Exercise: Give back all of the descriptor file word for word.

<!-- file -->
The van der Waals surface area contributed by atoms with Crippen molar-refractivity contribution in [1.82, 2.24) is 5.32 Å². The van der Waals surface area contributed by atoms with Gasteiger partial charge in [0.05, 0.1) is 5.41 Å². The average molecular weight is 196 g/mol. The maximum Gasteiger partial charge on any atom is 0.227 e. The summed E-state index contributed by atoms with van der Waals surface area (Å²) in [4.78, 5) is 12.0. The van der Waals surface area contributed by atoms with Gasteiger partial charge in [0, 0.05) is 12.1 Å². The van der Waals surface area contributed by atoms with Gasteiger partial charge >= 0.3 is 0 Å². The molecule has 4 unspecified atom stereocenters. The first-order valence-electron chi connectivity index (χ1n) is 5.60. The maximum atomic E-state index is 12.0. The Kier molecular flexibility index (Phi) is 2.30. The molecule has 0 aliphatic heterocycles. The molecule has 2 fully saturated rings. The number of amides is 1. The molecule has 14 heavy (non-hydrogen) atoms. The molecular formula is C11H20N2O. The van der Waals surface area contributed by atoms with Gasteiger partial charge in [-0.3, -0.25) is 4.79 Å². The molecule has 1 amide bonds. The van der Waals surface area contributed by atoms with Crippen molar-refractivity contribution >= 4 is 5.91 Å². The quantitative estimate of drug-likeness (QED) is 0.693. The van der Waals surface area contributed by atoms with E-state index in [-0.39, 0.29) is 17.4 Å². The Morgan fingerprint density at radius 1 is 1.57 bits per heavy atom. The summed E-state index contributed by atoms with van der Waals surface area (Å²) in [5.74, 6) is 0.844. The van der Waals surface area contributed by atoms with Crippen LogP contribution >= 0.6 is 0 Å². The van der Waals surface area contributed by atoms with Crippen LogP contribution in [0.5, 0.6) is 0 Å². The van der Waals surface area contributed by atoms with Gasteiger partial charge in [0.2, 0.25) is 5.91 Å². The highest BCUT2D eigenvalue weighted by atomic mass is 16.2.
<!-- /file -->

The van der Waals surface area contributed by atoms with Crippen molar-refractivity contribution in [1.82, 2.24) is 5.32 Å². The van der Waals surface area contributed by atoms with Gasteiger partial charge in [0.05, 0.1) is 5.41 Å². The average molecular weight is 196 g/mol. The maximum Gasteiger partial charge on any atom is 0.227 e. The summed E-state index contributed by atoms with van der Waals surface area (Å²) in [4.78, 5) is 12.0. The van der Waals surface area contributed by atoms with Gasteiger partial charge in [0, 0.05) is 12.1 Å². The van der Waals surface area contributed by atoms with Gasteiger partial charge >= 0.3 is 0 Å². The molecule has 4 unspecified atom stereocenters. The first-order valence-electron chi connectivity index (χ1n) is 5.60. The maximum atomic E-state index is 12.0. The Kier molecular flexibility index (Phi) is 2.30. The molecule has 0 aliphatic heterocycles. The molecule has 2 fully saturated rings. The number of amides is 1. The molecule has 14 heavy (non-hydrogen) atoms. The molecular formula is C11H20N2O. The van der Waals surface area contributed by atoms with Gasteiger partial charge in [-0.3, -0.25) is 4.79 Å². The molecule has 1 amide bonds. The van der Waals surface area contributed by atoms with Crippen molar-refractivity contribution >= 4 is 5.91 Å². The quantitative estimate of drug-likeness (QED) is 0.693. The van der Waals surface area contributed by atoms with E-state index in [-0.39, 0.29) is 17.4 Å². The Morgan fingerprint density at radius 1 is 1.57 bits per heavy atom. The summed E-state index contributed by atoms with van der Waals surface area (Å²) in [5.74, 6) is 0.844. The van der Waals surface area contributed by atoms with Crippen LogP contribution >= 0.6 is 0 Å². The van der Waals surface area contributed by atoms with Crippen LogP contribution in [0.5, 0.6) is 0 Å². The van der Waals surface area contributed by atoms with Gasteiger partial charge in [0.2, 0.25) is 5.91 Å². The highest BCUT2D eigenvalue weighted by atomic mass is 16.2.